SUVs owners are often castigated by treehuggers for their Earth-unfriendly lifestyle. A new book argues that pets are just as bad.
New Zealand authors Robert and Brenda Vale’s book, “Time to Eat the Dog: The Real Guide to Sustainable Living” is an exhaustive analysis of the environmental impact of common pets such as cats and dogs. The authors studied the carbon emissions created by pets, including the ingredients in their food and the land required to grow it. And the results don’t bode well for Fido, who compares poorly to that SUV.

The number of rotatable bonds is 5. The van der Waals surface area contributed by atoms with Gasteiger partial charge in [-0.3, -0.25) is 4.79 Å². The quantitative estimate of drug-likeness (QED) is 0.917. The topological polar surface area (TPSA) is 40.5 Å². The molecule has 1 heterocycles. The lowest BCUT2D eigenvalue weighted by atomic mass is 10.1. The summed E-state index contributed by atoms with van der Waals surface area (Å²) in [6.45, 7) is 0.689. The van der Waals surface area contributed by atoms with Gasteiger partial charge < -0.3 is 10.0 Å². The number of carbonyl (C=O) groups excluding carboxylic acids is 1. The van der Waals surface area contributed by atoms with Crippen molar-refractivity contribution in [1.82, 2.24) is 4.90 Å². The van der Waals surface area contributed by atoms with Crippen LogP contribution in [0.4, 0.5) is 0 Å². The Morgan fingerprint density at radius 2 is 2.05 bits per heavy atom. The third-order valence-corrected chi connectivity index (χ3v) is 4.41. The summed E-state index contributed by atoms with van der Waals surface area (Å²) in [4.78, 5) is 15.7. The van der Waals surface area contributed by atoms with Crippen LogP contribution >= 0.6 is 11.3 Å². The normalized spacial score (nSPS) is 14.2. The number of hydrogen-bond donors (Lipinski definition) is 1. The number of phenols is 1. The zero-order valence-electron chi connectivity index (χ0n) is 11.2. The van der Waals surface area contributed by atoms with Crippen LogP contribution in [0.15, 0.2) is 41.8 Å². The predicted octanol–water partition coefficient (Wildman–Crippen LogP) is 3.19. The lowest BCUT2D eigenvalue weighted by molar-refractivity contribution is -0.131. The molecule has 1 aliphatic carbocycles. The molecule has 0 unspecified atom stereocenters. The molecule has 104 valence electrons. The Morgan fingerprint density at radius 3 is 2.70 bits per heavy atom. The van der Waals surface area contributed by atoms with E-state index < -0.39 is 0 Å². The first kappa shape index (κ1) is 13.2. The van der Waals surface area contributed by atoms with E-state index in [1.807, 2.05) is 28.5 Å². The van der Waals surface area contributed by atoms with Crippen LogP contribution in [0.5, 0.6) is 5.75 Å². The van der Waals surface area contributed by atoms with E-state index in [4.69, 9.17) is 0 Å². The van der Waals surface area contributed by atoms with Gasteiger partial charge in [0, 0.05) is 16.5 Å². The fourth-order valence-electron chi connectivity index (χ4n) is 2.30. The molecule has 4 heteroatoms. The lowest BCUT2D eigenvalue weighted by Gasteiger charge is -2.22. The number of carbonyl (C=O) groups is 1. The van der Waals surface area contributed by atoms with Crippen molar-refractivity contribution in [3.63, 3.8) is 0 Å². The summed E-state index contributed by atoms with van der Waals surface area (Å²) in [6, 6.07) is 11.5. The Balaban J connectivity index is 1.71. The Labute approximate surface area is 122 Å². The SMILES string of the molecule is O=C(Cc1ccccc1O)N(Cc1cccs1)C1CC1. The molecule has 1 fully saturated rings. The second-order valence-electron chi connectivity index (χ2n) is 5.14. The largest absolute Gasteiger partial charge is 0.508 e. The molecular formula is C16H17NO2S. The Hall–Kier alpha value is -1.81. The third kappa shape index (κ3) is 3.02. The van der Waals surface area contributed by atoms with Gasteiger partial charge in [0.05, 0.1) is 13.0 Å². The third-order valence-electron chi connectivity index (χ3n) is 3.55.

The Values noted that a medium dog consumes 90 grams of meat and 156 grams of cereals daily in its recommended 300-gram portion of dried dog food. They then determined that Fido wolfs down about 164 kilograms of meat and 95 kilograms of cereals per year.
It takes 43.3 square meters of land to generate 1 kilogram of chicken per year — far more for beef and lamb — and 13.4 square meters to generate a kilogram of cereals. So that gives him a footprint of 0.84 hectares. For a big dog such as a German shepherd, the figure is 1.1 hectares.